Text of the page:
Everyone is talking about it, so the converting process towards Industry 4.0 deserves to understood in depth. Here are 10 things that (perhaps) you did not know.
Industry 4.0 is a current process that affects corporate, production and work organization. The so-called “fourth industrial revolution” is taking place thanks to robots, sensors and connectors; among its mainstays are data, analyses, energy, man-machine and machine-machine interaction, optimization in real time. Although many people are familiar with these facts, there are aspects of this phenomenon that one should know before approaching the topic.
1. Industry 1.0 – ancestor of the current revolution – originated in 1784, when the improvements that James Watt brought to the steam engine became applicable and standardized;
2. It is estimated that only 1% of the data collected by companies is used; this percentage will exponentially increase with the 4.0 revolution;
3. The term Industry 4.0 was coined in 2011 at the Hannover Fair: among its 13 themes, it also held a focus session entitled “Industrial Automation”;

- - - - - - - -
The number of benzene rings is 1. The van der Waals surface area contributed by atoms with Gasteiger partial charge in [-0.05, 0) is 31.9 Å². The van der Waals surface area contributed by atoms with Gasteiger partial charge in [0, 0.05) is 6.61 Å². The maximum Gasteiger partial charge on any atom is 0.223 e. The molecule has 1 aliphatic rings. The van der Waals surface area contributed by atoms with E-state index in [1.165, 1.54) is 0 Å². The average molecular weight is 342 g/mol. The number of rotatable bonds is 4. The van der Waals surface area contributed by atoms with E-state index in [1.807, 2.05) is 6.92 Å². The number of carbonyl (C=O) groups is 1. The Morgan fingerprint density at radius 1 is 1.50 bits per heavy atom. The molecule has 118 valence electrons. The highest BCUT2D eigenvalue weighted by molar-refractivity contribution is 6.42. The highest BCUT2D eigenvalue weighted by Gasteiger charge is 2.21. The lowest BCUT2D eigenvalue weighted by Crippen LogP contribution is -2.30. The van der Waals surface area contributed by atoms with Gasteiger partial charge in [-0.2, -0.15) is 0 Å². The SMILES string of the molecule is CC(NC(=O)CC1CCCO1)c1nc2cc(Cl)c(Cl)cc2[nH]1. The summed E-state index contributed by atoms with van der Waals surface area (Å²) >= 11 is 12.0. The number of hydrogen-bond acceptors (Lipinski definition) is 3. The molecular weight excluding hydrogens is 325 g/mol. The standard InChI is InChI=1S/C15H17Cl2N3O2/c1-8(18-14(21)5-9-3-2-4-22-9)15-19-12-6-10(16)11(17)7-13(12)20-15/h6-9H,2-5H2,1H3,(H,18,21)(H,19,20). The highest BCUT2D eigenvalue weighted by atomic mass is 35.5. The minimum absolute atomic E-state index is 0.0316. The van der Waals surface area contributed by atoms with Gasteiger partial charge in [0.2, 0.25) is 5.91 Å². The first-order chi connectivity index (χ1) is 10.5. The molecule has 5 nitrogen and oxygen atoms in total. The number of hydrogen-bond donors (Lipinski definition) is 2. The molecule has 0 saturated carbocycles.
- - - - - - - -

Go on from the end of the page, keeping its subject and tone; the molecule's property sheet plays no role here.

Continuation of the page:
4. In 2016 Adidas announced its re-location: after 20 years of manufacturing in Asia, a highly technological center (in full Industry 4.0 philosophy) was established in Bavaria and production was entrusted to robots and super-specialized workers;
5. In the tissue field, real-time data analysis will allow to act on production as well as on the set-up of machinery;
6. One of the “bibles” of Industry 4.0 was written by the Italian Federico Pistono: “Robots will steal your job, but that’s ok: how to survive the economic collapse and be happy”;
7. Thanks to “learning technologies” it will be possible to render production processes almost perfect, minimizing the percentage of errors;
8. Production flexibility is one of the goals of Industry 4.0: allowing to produce small batches with no added costs;
9. Continuing education – that constitutes the cultural infrastructure to face the working needs of Industry 4.0 – is a concept theorized by Jan Amos Komenský (Comenius), theologian and pedagogue, who in the 1630s in his “Didactica Magna” also theorized an Eternal Academy to attend after death;
10. We are now already speaking about Industry 5.0 and Italy is involved, too: the Scuola Superiore Sant’Anna has started up a series of initiatives aimed at developing collaborative robotics, virtualization, and the transformation of factories into open-set holistic hubs.